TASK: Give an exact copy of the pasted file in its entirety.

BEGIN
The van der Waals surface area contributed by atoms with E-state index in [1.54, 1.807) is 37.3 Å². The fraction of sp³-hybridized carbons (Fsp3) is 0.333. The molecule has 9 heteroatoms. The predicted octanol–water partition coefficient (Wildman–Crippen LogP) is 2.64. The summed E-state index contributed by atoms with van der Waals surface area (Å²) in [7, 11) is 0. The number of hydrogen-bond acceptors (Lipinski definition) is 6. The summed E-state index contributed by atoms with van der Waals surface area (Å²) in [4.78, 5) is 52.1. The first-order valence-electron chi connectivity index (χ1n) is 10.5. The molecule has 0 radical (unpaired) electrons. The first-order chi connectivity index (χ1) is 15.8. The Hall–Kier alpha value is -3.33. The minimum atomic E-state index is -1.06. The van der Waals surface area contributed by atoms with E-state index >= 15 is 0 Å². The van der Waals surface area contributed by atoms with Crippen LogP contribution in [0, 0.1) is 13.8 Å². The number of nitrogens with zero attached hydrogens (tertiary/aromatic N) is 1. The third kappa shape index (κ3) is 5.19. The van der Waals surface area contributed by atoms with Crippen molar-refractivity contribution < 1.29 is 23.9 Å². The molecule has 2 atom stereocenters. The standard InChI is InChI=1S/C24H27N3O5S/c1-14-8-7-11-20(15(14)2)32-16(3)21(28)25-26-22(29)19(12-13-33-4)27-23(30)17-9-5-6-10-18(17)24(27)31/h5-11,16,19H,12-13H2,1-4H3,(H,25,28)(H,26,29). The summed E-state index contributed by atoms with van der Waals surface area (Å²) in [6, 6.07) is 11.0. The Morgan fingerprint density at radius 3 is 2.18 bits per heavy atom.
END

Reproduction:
The van der Waals surface area contributed by atoms with E-state index in [1.54, 1.807) is 37.3 Å². The fraction of sp³-hybridized carbons (Fsp3) is 0.333. The molecule has 9 heteroatoms. The predicted octanol–water partition coefficient (Wildman–Crippen LogP) is 2.64. The summed E-state index contributed by atoms with van der Waals surface area (Å²) in [7, 11) is 0. The number of hydrogen-bond acceptors (Lipinski definition) is 6. The summed E-state index contributed by atoms with van der Waals surface area (Å²) in [4.78, 5) is 52.1. The first-order valence-electron chi connectivity index (χ1n) is 10.5. The molecule has 0 radical (unpaired) electrons. The first-order chi connectivity index (χ1) is 15.8. The Hall–Kier alpha value is -3.33. The minimum atomic E-state index is -1.06. The van der Waals surface area contributed by atoms with E-state index >= 15 is 0 Å². The van der Waals surface area contributed by atoms with Crippen LogP contribution in [0, 0.1) is 13.8 Å². The number of nitrogens with zero attached hydrogens (tertiary/aromatic N) is 1. The third kappa shape index (κ3) is 5.19. The van der Waals surface area contributed by atoms with Crippen molar-refractivity contribution < 1.29 is 23.9 Å². The molecule has 2 atom stereocenters. The standard InChI is InChI=1S/C24H27N3O5S/c1-14-8-7-11-20(15(14)2)32-16(3)21(28)25-26-22(29)19(12-13-33-4)27-23(30)17-9-5-6-10-18(17)24(27)31/h5-11,16,19H,12-13H2,1-4H3,(H,25,28)(H,26,29). The summed E-state index contributed by atoms with van der Waals surface area (Å²) in [6, 6.07) is 11.0. The Morgan fingerprint density at radius 3 is 2.18 bits per heavy atom.